Though he’s released dozens of albums, tours almost non-stop and continues to reign as one of Latin rock’s biggest stars, Enrique Bunbury still has secrets to share.
His latest disc, “Posible” (Warner Spain), out May 29, reveals more facets of the Spanish-born singer-songwriter known for his mastery of reinvention, beginning in the mid-’80s as a member of the influential group Héroes del Silencio and continuing as a solo artist since 1997. “My previous two [studio] albums were very socially conscious and committed,” he said. “But this one is introspective, definitely. The songs are about the possible variations of your own self that you’ve left behind, and the infinite amount of possibilities that you have for being something else.”
“Posible” is his first studio release since “Expectativas” (2017), which won the Latin Grammy for best rock album. Though the title might suggest a sense of optimism, it’s more complex than that. Speaking from Los Angeles, where he has lived for the last decade, Bunbury sees the album against a backdrop of world crisis, due to the coronavirus pandemic and subsequent economic collapse.
With his nearly constant touring, he’s a road warrior. But suddenly that way of life has been put on hold. Last week, he announced that the “Posible” tour, scheduled to start in September, has been moved to 2021. “I’ve been touring and releasing albums for a long time,” he said. “It’s not going to be a big problem to be off the road for a year. What really worries me is that so many people are going to be without a job for so many months. The problem is much bigger than me not being on stage.”
Whenever the tour happens, he promises that ”it’s going to be something else. We will be there to touch you, to hug you, to kiss you and sing for you all.”
Early this year, in an Instagram message announcing “Posible,” Bunbury asked his fans to listen with “open ears. … Nothing on this album is what it seems at first listen.”
Elaborating on that description, he said, “There’s a lot of post-production. And many layers. There are sounds that you can hear as synthesizers, but they are really played with a guitar or a sax. The rhythm section might seem like it relies on a lot of programming [the use of electronic devices and computer software], but there is a drummer and a percussionist playing all that weird stuff. It’s important to listen carefully if you want to catch the real essence.”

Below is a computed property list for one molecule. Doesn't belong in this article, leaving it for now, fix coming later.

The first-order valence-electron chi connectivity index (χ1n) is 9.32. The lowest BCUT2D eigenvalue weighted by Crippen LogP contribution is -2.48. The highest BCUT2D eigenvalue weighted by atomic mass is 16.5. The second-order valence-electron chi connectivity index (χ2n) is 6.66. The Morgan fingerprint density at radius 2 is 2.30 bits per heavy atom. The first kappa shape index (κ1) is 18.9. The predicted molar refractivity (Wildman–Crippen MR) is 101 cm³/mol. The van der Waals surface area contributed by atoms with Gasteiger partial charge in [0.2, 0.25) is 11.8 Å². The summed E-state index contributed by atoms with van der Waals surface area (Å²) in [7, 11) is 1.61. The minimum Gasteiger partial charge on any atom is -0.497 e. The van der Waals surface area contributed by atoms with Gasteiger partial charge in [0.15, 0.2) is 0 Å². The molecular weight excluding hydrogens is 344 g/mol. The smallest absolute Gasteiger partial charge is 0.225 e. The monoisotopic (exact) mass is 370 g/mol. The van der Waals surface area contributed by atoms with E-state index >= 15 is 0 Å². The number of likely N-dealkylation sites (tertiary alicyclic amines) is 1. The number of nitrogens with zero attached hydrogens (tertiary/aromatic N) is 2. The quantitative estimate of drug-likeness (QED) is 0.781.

In terms of narrative and cinematography, the videos accompanying this album are very much in the vein of “weird stuff.” “Deseos de usar y tirar,” the disc’s first video, unfolds like a film noir, with Sherilyn Fenn, famous as femme fatale Audrey Horne in David Lynch’s “Twin Peaks,” being stalked by transgender actress Jessica Hogan while Bunbury croons in a scenario that’s right out of Nicholas Ray’s cult classic “Johnny Guitar” (1954). Also distinctive are the color schemes, with the use of green recalling “Vertigo” (1958) or the more recent “Joker” (2019).
“Yes, we were thinking about Lynch and film noir in ‘Deseos,’ ” he said. “I love the ‘Johnny Guitar’ reference, because we didn’t think about that, but yeah, definitely it’s there. And the colors [came out of] an important conversation with the filmmakers. The greens and the reds and the yellows — it’s right there in ‘Joker,’ although it wasn’t the reason we were using them. And ‘Vertigo’ ... I have to rewatch that one. It’s a must.”
Bunbury and his team sought out Fenn, who was immortalized in “Audrey’s Dance,” the mythic scene and song from “Twin Peaks.” “We started talking about filming this homage to ‘Audrey’s Dance,’ and we thought, what about calling Sherilyn? That would be the real thing! And she was so nice and understanding.”
Though the videos were shot in Los Angeles, Bunbury and his band, Los Santos Inocentes, returned once again to the Sonic Ranch near El Paso, Texas, to record “Posible.” Nestled on a 1,700-acre pecan orchard in the middle of nowhere, the residential facility has attracted other big names like Conor Oberst and the Yeah Yeah Yeahs. On what makes this studio so special, Bunbury said, “It’s everything. It’s the equipment of course, but also the opportunity to be so far away from everything and concentrate on the work. After recording three albums at the Ranch, it feels like family. You know they can help you achieve whatever your dream is.”
As for achieving dreams, Bunbury has gained superstar status around the world but not yet in the States. Coincidentally, “Posible” comes out on the same day as the latest release from another megastar, Lady Gaga. With his characteristic black humor, Bunbury sums up the situation, icon to icon. “We talked about this, Gaga and me. We know we don’t share much of the same audience, so it’s not going to be a problem. She was a little concerned, but I told her she will be fine.”
Laura Emerick is a local freelance writer.